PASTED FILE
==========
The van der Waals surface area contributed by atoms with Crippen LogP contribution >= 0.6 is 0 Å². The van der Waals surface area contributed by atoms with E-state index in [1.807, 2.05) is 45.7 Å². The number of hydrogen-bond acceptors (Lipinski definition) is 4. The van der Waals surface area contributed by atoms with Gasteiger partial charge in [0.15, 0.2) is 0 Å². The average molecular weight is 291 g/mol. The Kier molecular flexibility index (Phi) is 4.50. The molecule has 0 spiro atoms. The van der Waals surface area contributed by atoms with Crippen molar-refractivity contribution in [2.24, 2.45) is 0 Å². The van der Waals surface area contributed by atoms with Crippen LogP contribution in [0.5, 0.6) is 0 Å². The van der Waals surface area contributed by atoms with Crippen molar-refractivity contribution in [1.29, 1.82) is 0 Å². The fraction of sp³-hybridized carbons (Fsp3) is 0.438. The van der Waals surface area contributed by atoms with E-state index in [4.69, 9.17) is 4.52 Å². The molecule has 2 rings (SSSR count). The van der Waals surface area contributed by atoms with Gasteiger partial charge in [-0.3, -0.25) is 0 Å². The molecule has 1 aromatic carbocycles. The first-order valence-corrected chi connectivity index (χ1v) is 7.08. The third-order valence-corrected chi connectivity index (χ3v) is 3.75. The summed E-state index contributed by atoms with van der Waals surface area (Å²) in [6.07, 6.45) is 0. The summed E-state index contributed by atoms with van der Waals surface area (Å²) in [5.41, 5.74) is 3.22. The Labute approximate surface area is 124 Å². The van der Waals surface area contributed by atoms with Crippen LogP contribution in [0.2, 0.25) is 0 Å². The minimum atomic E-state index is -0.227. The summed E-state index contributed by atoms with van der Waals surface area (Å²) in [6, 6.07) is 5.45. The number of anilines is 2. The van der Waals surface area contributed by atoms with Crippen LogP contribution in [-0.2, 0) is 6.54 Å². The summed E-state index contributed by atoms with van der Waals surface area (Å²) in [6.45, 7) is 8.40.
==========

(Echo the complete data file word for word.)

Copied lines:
The van der Waals surface area contributed by atoms with Crippen LogP contribution >= 0.6 is 0 Å². The van der Waals surface area contributed by atoms with E-state index in [1.807, 2.05) is 45.7 Å². The number of hydrogen-bond acceptors (Lipinski definition) is 4. The van der Waals surface area contributed by atoms with Gasteiger partial charge in [0.15, 0.2) is 0 Å². The average molecular weight is 291 g/mol. The Kier molecular flexibility index (Phi) is 4.50. The molecule has 0 spiro atoms. The van der Waals surface area contributed by atoms with Crippen molar-refractivity contribution in [2.24, 2.45) is 0 Å². The van der Waals surface area contributed by atoms with Crippen LogP contribution in [0.5, 0.6) is 0 Å². The van der Waals surface area contributed by atoms with Crippen molar-refractivity contribution in [1.29, 1.82) is 0 Å². The fraction of sp³-hybridized carbons (Fsp3) is 0.438. The van der Waals surface area contributed by atoms with E-state index in [4.69, 9.17) is 4.52 Å². The molecule has 2 rings (SSSR count). The van der Waals surface area contributed by atoms with Gasteiger partial charge in [-0.3, -0.25) is 0 Å². The molecule has 1 aromatic carbocycles. The first-order valence-corrected chi connectivity index (χ1v) is 7.08. The third-order valence-corrected chi connectivity index (χ3v) is 3.75. The summed E-state index contributed by atoms with van der Waals surface area (Å²) in [6.07, 6.45) is 0. The summed E-state index contributed by atoms with van der Waals surface area (Å²) in [5.41, 5.74) is 3.22. The Labute approximate surface area is 124 Å². The van der Waals surface area contributed by atoms with Crippen LogP contribution in [0.2, 0.25) is 0 Å². The minimum atomic E-state index is -0.227. The summed E-state index contributed by atoms with van der Waals surface area (Å²) in [6, 6.07) is 5.45. The number of anilines is 2. The van der Waals surface area contributed by atoms with Crippen LogP contribution in [-0.2, 0) is 6.54 Å². The summed E-state index contributed by atoms with van der Waals surface area (Å²) in [6.45, 7) is 8.40.